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Chronicle's Irresponsible Reporting Harmful to Rincon Hill Neighborhood

First we had the half-baked article in Sunday’s Chronicle that left almost everyone (including myself) with the notion that the company that developed One Rincon Hill had not paid a single penny to the City in fees. The lead paragraph stated, “The developer of the new condominium tower that dominates San Francisco’s southern skyline has told The Chronicle that he does not plan to pay the $5 million in fees that were central to obtaining city approval to build the high-rise.” That doesn’t sound like there’s any probability of the $5 million being paid … and the article seemed to imply that zero dollars had been paid to the City and County of San Francisco by the development company thus far (no mentions).

I confirmed that I wasn’t the only one who had a false understanding eminating from the Chronicle story when I attended the Rincon Point-South Beach CAC meeting on Monday, April 20th. Luckily, I received the open letter from Mike Kriozere via my Blackberry email device while sitting at the meeting, allowing me to read out loud to the attendees the breakdown of the $16.6 million in payments that had already been made to the City and County of San Francisco. There was a HUGE difference in body language among attendees between the perception created by the newspaper article that nothing had been paid to the city and my conveying the various fees and dates of payments for the $16.6 million that had been paid.

I expected a humble article in the Chronicle that corrected the misperceptions Sunday’s story created. Instead, we get today’s headline, “Builder changes tune on paying One Rincon fees.” The story did not cite the individual amounts and dates for payments already made to the City that totaled $16.6 million. Instead, the lead paragraph claims “The developer of One Rincon …. now says he plans to pay the city-imposed fees that were central to gaining approval to build the skyscraper. ” However, the detail-oriented reader did spot this MAJOR difference in the wording of the second paragraph that indicates the Sunday Chronicle article was not 100% straight-forward: “Developer Mike Kriozere’s reversal came days after telling The Chronicle that the 62-story condo project was not making expected profits and funds probably would not be available to pay all of the fees he negotiated in 2005.”

Why am I making noise about the Chronicle printing these stories that create misperceptions? Well, I don’t live in One Rincon Hill, but I do live in the Rincon Hill neighborhood. I love the POSSIBILITIES of the Rincon Hill area becoming a fully developed, densely populated residential area located near the hub of Bay Area public transit and within a short walk/bicycle ride to thousands of jobs at nearby offices (not to mention the central location to the Embarcadero Pedestrian Promenade, Ferry Building, Union Square, AT&T Park, etc.). The potential of our neighborhood has already been delayed by the unprecedented credit market and economic calamity that leaves many of us fearing for the safety of our jobs. With folks fearing they’ll lose their jobs, there are fewer people willing to buy real estate … until the inventories at One Rincon Hill (first tower), Infinity (second tower), and Millennium get sold, it is hard to imagine the dirt lots at Fremont and Harrison or over on Lansing Street being anything except huge lots of dirt. Thankfully, we do have 333 Harrison, Lot 8 and Lot 11A in the Transbay Redevelopment Area portion of the Rincon Hill neighborhood (along Folsom Street), and hopefully at some point 430 Main/429 Beale moving along at some stage, but how do we help this development process move along? Do we help it by throwing up more hurdles to developers? I think the answer is a resounding NO … but the negative outcome of the Chronicle’s stories may in fact harm the progress of developing Rincon Hill into a livable, high-density residential area of San Francisco by resulting in more hurdles getting thrown up in front of developers.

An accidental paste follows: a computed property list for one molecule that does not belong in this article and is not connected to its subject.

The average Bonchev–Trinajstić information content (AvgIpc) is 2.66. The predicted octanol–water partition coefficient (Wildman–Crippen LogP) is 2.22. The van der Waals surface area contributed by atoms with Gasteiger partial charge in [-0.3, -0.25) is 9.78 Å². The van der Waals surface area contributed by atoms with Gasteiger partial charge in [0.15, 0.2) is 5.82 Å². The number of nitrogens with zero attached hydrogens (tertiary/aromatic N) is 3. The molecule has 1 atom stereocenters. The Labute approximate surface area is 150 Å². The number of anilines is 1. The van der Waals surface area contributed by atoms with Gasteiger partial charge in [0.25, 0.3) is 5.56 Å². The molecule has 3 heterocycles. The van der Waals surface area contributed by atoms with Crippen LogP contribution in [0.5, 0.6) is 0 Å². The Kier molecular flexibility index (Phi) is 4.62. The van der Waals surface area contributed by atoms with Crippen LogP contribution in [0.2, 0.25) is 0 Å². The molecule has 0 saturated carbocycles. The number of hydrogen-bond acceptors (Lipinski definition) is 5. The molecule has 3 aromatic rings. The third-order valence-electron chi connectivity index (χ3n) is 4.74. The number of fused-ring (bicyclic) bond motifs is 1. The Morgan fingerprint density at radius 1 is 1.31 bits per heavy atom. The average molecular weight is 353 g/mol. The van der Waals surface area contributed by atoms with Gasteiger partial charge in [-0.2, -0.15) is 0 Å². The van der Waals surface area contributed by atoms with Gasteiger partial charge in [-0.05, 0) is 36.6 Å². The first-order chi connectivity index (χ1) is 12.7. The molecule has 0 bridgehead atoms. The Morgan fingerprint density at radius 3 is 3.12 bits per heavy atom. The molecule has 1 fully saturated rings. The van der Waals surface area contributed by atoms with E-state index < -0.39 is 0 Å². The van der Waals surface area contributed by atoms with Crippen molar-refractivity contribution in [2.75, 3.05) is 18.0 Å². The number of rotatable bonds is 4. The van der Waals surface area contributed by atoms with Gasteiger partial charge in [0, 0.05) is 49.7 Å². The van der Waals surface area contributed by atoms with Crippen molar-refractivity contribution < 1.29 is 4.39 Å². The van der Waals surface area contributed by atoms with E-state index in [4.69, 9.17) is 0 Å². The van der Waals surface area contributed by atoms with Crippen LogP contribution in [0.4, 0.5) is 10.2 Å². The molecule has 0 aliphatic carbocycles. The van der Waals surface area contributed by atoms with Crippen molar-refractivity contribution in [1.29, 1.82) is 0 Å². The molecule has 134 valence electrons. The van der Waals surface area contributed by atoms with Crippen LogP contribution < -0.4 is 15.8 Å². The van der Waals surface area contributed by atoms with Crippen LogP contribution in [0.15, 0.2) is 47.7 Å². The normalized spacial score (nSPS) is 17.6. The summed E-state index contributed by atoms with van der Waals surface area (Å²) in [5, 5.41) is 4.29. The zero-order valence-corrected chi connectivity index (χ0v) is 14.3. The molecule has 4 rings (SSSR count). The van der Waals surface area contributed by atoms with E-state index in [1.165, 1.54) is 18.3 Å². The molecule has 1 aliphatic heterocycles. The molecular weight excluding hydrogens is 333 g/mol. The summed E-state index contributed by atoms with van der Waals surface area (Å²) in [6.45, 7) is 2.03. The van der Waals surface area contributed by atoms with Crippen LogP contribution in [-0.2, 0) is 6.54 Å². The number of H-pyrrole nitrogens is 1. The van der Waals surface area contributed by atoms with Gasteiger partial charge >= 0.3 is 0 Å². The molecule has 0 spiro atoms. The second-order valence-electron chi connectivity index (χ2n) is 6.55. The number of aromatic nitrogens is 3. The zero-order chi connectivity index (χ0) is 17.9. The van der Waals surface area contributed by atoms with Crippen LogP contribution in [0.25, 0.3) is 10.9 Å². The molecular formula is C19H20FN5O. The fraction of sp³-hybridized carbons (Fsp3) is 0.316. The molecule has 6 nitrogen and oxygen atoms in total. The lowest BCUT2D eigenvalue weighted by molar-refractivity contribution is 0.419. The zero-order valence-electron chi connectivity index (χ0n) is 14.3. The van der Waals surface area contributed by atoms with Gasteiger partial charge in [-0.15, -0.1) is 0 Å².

Today’s article notes that the Planning Commission still has influence over the approval to build Tower 2 at One Rincon Hill. The longer the single tower sits on top of Rincon Hill by itself, the longer it will remain a lightning rod for people who hate changes … despite the environmental benefits of high-density housing near job center and transit hubs. The article also notes that Supervisor Daly introduced legislation to require fee payments prior to a Temporary Occupancy Certificate’s issuance (before people move into the building. closing on the property – providing cash inflows). I’m not saying these moves are good or bad, but I am saying that they could further impede our neighborhood’s ability to mature, meaning it might be 2025 instead of 2015 before the dust settles and we have neighborhood serving businesses open on the weekends (instead of closing on Friday and re-opening on Monday for the office workers). Isn’t the controversy over the high-speed rail terminus at the Transbay Transit Center or 4th and King enough to worry about?

I don’t know how the Chronicle makes this right, but I do know I will personally cease my delivered subscription at the end of the current term despite being a fan of Carl Nolte, Mattier & Ross, City Insider, C.W. Nevius, John King, and other local news focused writers. I’ve even urged my blog readers to buy The Chronicle in the past. No more.

2 Responses to Chronicle's Irresponsible Reporting Harmful to Rincon Hill Neighborhood

  1. Jamie, I share your sentiments. The Chronicle article seems to be full of bias and ulterior motives. Very strange and inappropriate for a publication that usually does a good job of proper reporting.

  2. […] let me say that this has nothing to do with the dust up last week created by an article that failed to mentioned One Rincon Hill’s development company had […]